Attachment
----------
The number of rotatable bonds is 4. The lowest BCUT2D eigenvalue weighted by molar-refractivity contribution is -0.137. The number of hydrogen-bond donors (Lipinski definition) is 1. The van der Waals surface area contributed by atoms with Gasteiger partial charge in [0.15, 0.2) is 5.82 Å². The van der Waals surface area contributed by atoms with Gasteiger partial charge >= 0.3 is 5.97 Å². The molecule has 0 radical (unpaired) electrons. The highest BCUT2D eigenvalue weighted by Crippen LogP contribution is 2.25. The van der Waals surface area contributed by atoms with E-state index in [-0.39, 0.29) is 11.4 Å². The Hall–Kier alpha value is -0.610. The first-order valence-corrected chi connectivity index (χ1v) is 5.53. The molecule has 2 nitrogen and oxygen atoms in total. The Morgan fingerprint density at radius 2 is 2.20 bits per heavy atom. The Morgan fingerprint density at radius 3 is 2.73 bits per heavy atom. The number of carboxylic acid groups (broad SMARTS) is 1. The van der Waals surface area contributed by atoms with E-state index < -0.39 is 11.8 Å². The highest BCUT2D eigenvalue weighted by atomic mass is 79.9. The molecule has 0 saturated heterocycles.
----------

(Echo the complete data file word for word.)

The number of rotatable bonds is 4. The lowest BCUT2D eigenvalue weighted by molar-refractivity contribution is -0.137. The number of hydrogen-bond donors (Lipinski definition) is 1. The van der Waals surface area contributed by atoms with Gasteiger partial charge in [0.15, 0.2) is 5.82 Å². The van der Waals surface area contributed by atoms with Gasteiger partial charge >= 0.3 is 5.97 Å². The molecule has 0 radical (unpaired) electrons. The highest BCUT2D eigenvalue weighted by Crippen LogP contribution is 2.25. The van der Waals surface area contributed by atoms with E-state index in [-0.39, 0.29) is 11.4 Å². The Hall–Kier alpha value is -0.610. The first-order valence-corrected chi connectivity index (χ1v) is 5.53. The molecule has 2 nitrogen and oxygen atoms in total. The Morgan fingerprint density at radius 2 is 2.20 bits per heavy atom. The Morgan fingerprint density at radius 3 is 2.73 bits per heavy atom. The number of carboxylic acid groups (broad SMARTS) is 1. The van der Waals surface area contributed by atoms with E-state index < -0.39 is 11.8 Å². The highest BCUT2D eigenvalue weighted by atomic mass is 79.9. The molecule has 0 saturated heterocycles.